Guest columnist Richard Szlosek: Bosox at Amherst

Ted Williams of the Boston Red Sox knocks the ball out of the park against the Washington Senators on April 18, 1960.

Ted Williams of the Boston Red Sox knocks the ball out of the park against the Washington Senators on April 18, 1960. AP FILE PHOTO


Published: 04-29-2024 8:31 PM


I was in elementary school in the late 1940s and baseball was one of my chief interests. I was a huge fan of the Boston Red Sox and my heroes were Ted Williams, Johnny Pesky, Bobby Doerr and Dom DiMaggio. I was devastated when the Sox lost the playoff game to the Cleveland Indians in 1948 and disconsolate when, because of the Korean conflict, Williams was recalled to service. The Sox always failed to make the World Series, and each fall my motto became “wait till next year.”

By the time I reached high school my baseball ardor had cooled considerably, but Williams was still my favorite athlete as he continued to excel as a hitter. It was time for me to think about the future and, in the fall of 1957, I entered the freshman class of Amherst College as a member of the class of ’61. Recently, many, many decades after graduating, I have learned that two of my heroes, Williams and Pesky, also had a brief connection to Amherst.

Prompted by the suggestion of a knowledgeable baseball acquaintance, one of my classmates, along with the college archivist, did some digging into old records and found that for four or five months in 1942-43, five major league baseball players were enrolled in the Civilian Training Program at the college. The quintet consisted of Ted Williams and Johnny Pesky of the Red Sox, Johnny Sain and Lewis (Buddy) Glemp of the Boston Braves and Joe Coleman of the Philadelphia Athletics. This was their first step toward earning their wings in the Naval Aviation training regimen.

Thirty trainees arrived at the campus on Nov. 15, 1942. They each received 35 hours of flight training, 20 of which were solo time. Additionally, they partook of classroom courses that included mathematics, meteorology and navigation, among others. The chief instructor was an Amherst professor of astronomy, Warren Green, who taught sessions on math and navigation.

Green had volunteered for the French Foreign Legion in World War I and was awarded a Croix de Guerre citation. He praised the ballplayers and cited Williams for getting a 100 on his meteorology exam. The trainees’ days began at 6:45 a.m. and ended at 10:45 p.m. Their physical training was under the direction of Paul Eckley, who was the longtime baseball coach at Amherst. Part of the physical requirement was the ability to swim. It seems Johnny Pesky did not initially know how but managed to learn and pass the test.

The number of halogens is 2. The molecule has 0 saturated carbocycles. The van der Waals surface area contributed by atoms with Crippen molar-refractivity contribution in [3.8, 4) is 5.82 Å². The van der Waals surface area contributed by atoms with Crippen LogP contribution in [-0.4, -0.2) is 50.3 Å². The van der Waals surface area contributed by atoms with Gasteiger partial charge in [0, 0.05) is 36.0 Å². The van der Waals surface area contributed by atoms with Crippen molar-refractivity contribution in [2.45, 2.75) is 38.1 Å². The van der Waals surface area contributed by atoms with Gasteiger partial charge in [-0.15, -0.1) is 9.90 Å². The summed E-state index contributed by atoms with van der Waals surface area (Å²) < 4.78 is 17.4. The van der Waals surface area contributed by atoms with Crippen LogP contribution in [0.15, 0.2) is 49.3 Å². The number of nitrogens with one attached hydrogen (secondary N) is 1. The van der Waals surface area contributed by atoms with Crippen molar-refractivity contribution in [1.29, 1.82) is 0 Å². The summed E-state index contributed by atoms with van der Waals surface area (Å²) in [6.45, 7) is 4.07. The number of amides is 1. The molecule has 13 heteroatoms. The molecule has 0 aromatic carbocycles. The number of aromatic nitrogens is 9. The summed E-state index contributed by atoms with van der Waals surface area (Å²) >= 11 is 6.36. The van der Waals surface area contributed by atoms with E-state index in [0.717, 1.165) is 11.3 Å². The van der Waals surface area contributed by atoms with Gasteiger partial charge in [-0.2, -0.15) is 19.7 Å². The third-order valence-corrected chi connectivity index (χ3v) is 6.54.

The whole class completed their first stage in mid-January and were supposed to move to the next level in Chapel Hill, North Carolina. However, there was a bureaucratic snafu of some sort and all but 10 of them remained at Amherst for an additional eight weeks. The ballplayers, especially, enjoyed their extra time at the college and made good use of its athletic facilities. There were also occasional mixers with the WAVES training program at Smith to soothe the waiting time.

Buddy Glemp had spent only two years as an infielder for the Braves and never returned to the majors after the war. He died in 1995. The other four all resumed their careers. Joe Coleman was a journeyman pitcher and his lifetime record was 52 wins and 76 losses. Johnny Sain knew his greatest fame in the immediate years after the war when he and Warren Spahn became the mainstay pitchers for the Braves. The phrase, “Spahn and Sain and pray for rain” was known to every baseball fan in Boston.

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Johnny Pesky returned to the Red Sox as their shortstop. Over the years he was a coach, manager and broadcaster. His heart was always in Boston, and he was affectionately known as “Mr. Red Sox.” Ted Williams, of course, was one of the most storied ballplayers of all time. He retired in 1960 with a lifetime average of .344 and hit 521 home runs. In 1941 his seasonal batting average had been .401. After serving for three years in the service in World War II, he was recalled to active duty during the Korean conflict for another two years. One can only speculate what his records might have been if he had not lost those five years.

But for me it remains an amazing fact that two of my boyhood heroes walked the same pathways and sat in the same classrooms as I did a decade and a half later. I never had a clue about that, and it just proves it is never too late to learn new and interesting facts about the sacrifices and accomplishments of those who came before us.

Richard Szlosek lives in Northampton.